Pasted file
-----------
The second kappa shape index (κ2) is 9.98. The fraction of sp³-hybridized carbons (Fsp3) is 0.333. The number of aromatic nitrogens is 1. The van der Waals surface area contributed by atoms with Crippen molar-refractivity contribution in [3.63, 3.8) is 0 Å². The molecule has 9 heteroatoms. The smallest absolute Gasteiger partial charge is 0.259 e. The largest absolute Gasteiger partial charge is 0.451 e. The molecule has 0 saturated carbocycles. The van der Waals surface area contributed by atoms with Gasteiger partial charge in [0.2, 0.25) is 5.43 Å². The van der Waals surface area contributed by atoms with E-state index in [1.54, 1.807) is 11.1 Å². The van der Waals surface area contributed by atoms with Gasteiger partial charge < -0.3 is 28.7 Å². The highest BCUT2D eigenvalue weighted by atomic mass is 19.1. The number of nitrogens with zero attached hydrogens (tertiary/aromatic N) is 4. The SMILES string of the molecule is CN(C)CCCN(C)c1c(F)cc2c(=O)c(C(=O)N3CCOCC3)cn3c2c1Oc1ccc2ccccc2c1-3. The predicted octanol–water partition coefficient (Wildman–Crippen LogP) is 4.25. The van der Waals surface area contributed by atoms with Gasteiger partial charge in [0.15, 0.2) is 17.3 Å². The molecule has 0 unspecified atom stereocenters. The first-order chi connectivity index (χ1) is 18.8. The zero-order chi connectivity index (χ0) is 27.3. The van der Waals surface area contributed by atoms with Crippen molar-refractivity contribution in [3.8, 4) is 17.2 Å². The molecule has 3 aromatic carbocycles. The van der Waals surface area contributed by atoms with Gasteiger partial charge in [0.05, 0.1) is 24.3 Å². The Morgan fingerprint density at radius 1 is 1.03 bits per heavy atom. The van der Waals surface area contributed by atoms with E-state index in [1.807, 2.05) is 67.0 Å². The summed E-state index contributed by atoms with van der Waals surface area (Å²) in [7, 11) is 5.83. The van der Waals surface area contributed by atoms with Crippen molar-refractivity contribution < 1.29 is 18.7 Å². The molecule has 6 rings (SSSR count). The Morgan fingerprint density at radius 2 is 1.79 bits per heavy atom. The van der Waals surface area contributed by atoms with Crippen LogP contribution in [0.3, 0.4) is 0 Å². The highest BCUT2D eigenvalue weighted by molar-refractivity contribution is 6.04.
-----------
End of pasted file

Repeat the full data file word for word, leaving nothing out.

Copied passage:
The second kappa shape index (κ2) is 9.98. The fraction of sp³-hybridized carbons (Fsp3) is 0.333. The number of aromatic nitrogens is 1. The van der Waals surface area contributed by atoms with Crippen molar-refractivity contribution in [3.63, 3.8) is 0 Å². The molecule has 9 heteroatoms. The smallest absolute Gasteiger partial charge is 0.259 e. The largest absolute Gasteiger partial charge is 0.451 e. The molecule has 0 saturated carbocycles. The van der Waals surface area contributed by atoms with Gasteiger partial charge in [0.2, 0.25) is 5.43 Å². The van der Waals surface area contributed by atoms with E-state index in [1.54, 1.807) is 11.1 Å². The van der Waals surface area contributed by atoms with Gasteiger partial charge < -0.3 is 28.7 Å². The highest BCUT2D eigenvalue weighted by atomic mass is 19.1. The number of nitrogens with zero attached hydrogens (tertiary/aromatic N) is 4. The SMILES string of the molecule is CN(C)CCCN(C)c1c(F)cc2c(=O)c(C(=O)N3CCOCC3)cn3c2c1Oc1ccc2ccccc2c1-3. The predicted octanol–water partition coefficient (Wildman–Crippen LogP) is 4.25. The van der Waals surface area contributed by atoms with Gasteiger partial charge in [0.15, 0.2) is 17.3 Å². The molecule has 0 unspecified atom stereocenters. The first-order chi connectivity index (χ1) is 18.8. The zero-order chi connectivity index (χ0) is 27.3. The van der Waals surface area contributed by atoms with Crippen molar-refractivity contribution in [3.8, 4) is 17.2 Å². The molecule has 3 aromatic carbocycles. The van der Waals surface area contributed by atoms with Gasteiger partial charge in [0.05, 0.1) is 24.3 Å². The Morgan fingerprint density at radius 1 is 1.03 bits per heavy atom. The van der Waals surface area contributed by atoms with E-state index in [1.807, 2.05) is 67.0 Å². The summed E-state index contributed by atoms with van der Waals surface area (Å²) in [7, 11) is 5.83. The van der Waals surface area contributed by atoms with Crippen molar-refractivity contribution < 1.29 is 18.7 Å². The molecule has 6 rings (SSSR count). The Morgan fingerprint density at radius 2 is 1.79 bits per heavy atom. The van der Waals surface area contributed by atoms with Crippen LogP contribution in [0.3, 0.4) is 0 Å². The highest BCUT2D eigenvalue weighted by molar-refractivity contribution is 6.04.